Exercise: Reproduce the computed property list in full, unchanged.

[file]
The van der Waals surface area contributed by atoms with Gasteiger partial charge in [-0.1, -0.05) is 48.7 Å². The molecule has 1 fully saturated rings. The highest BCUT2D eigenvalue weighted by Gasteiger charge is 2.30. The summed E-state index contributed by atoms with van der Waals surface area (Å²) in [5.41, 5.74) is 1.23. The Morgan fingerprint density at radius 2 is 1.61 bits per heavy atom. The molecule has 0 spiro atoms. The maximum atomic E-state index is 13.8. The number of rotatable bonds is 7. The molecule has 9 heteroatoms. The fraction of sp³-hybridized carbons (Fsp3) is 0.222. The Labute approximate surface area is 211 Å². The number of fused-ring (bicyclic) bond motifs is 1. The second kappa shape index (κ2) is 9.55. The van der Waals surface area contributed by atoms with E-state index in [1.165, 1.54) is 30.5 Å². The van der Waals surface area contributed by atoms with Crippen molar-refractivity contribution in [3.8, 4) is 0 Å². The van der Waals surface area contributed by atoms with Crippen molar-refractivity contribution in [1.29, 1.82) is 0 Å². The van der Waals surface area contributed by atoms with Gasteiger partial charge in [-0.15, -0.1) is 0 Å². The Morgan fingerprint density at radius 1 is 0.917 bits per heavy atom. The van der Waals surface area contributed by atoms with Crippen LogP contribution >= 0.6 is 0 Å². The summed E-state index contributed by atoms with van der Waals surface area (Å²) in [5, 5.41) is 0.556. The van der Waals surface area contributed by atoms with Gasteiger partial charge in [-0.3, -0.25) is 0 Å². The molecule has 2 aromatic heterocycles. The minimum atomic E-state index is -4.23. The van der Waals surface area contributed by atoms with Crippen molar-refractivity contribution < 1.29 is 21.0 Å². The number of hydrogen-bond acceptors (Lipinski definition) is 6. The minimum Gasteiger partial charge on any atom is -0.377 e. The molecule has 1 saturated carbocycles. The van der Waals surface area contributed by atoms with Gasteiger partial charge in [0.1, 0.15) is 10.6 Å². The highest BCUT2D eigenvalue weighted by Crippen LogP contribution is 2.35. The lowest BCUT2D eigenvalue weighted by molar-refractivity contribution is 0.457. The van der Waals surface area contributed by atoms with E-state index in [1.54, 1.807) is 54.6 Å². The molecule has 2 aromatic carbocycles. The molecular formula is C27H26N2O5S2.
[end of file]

The van der Waals surface area contributed by atoms with Gasteiger partial charge in [-0.1, -0.05) is 48.7 Å². The molecule has 1 fully saturated rings. The highest BCUT2D eigenvalue weighted by Gasteiger charge is 2.30. The summed E-state index contributed by atoms with van der Waals surface area (Å²) in [5.41, 5.74) is 1.23. The Morgan fingerprint density at radius 2 is 1.61 bits per heavy atom. The molecule has 0 spiro atoms. The maximum atomic E-state index is 13.8. The number of rotatable bonds is 7. The molecule has 9 heteroatoms. The fraction of sp³-hybridized carbons (Fsp3) is 0.222. The Labute approximate surface area is 211 Å². The number of fused-ring (bicyclic) bond motifs is 1. The second kappa shape index (κ2) is 9.55. The van der Waals surface area contributed by atoms with E-state index in [1.165, 1.54) is 30.5 Å². The van der Waals surface area contributed by atoms with Crippen molar-refractivity contribution in [3.8, 4) is 0 Å². The van der Waals surface area contributed by atoms with Crippen molar-refractivity contribution in [1.29, 1.82) is 0 Å². The van der Waals surface area contributed by atoms with Gasteiger partial charge in [-0.15, -0.1) is 0 Å². The Morgan fingerprint density at radius 1 is 0.917 bits per heavy atom. The van der Waals surface area contributed by atoms with Crippen LogP contribution >= 0.6 is 0 Å². The summed E-state index contributed by atoms with van der Waals surface area (Å²) in [5, 5.41) is 0.556. The van der Waals surface area contributed by atoms with Gasteiger partial charge in [-0.3, -0.25) is 0 Å². The molecule has 2 aromatic heterocycles. The minimum atomic E-state index is -4.23. The van der Waals surface area contributed by atoms with Crippen molar-refractivity contribution < 1.29 is 21.0 Å². The number of hydrogen-bond acceptors (Lipinski definition) is 6. The minimum Gasteiger partial charge on any atom is -0.377 e. The molecule has 1 saturated carbocycles. The van der Waals surface area contributed by atoms with Gasteiger partial charge in [0.1, 0.15) is 10.6 Å². The highest BCUT2D eigenvalue weighted by Crippen LogP contribution is 2.35. The lowest BCUT2D eigenvalue weighted by molar-refractivity contribution is 0.457. The van der Waals surface area contributed by atoms with E-state index in [1.54, 1.807) is 54.6 Å². The molecule has 2 aromatic carbocycles. The molecular formula is C27H26N2O5S2.